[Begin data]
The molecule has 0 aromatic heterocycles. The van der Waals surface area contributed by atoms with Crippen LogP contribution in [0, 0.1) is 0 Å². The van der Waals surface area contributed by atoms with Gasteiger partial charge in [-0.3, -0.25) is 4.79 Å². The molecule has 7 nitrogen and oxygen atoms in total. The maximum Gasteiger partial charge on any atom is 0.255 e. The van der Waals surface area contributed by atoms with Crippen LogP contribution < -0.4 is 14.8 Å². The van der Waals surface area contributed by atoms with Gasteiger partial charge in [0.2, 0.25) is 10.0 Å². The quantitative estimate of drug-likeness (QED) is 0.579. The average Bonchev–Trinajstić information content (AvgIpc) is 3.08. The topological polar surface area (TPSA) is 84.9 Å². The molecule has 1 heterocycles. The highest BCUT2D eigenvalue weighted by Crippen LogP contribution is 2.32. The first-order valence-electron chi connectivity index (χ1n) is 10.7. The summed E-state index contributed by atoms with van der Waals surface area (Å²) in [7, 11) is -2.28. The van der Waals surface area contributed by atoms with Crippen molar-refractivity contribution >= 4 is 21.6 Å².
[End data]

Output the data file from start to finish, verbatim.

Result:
The molecule has 0 aromatic heterocycles. The van der Waals surface area contributed by atoms with Crippen LogP contribution in [0, 0.1) is 0 Å². The van der Waals surface area contributed by atoms with Gasteiger partial charge in [-0.3, -0.25) is 4.79 Å². The molecule has 7 nitrogen and oxygen atoms in total. The maximum Gasteiger partial charge on any atom is 0.255 e. The van der Waals surface area contributed by atoms with Crippen LogP contribution < -0.4 is 14.8 Å². The van der Waals surface area contributed by atoms with Gasteiger partial charge in [0.2, 0.25) is 10.0 Å². The quantitative estimate of drug-likeness (QED) is 0.579. The average Bonchev–Trinajstić information content (AvgIpc) is 3.08. The topological polar surface area (TPSA) is 84.9 Å². The molecule has 1 heterocycles. The highest BCUT2D eigenvalue weighted by Crippen LogP contribution is 2.32. The first-order valence-electron chi connectivity index (χ1n) is 10.7. The summed E-state index contributed by atoms with van der Waals surface area (Å²) in [7, 11) is -2.28. The van der Waals surface area contributed by atoms with Crippen molar-refractivity contribution >= 4 is 21.6 Å².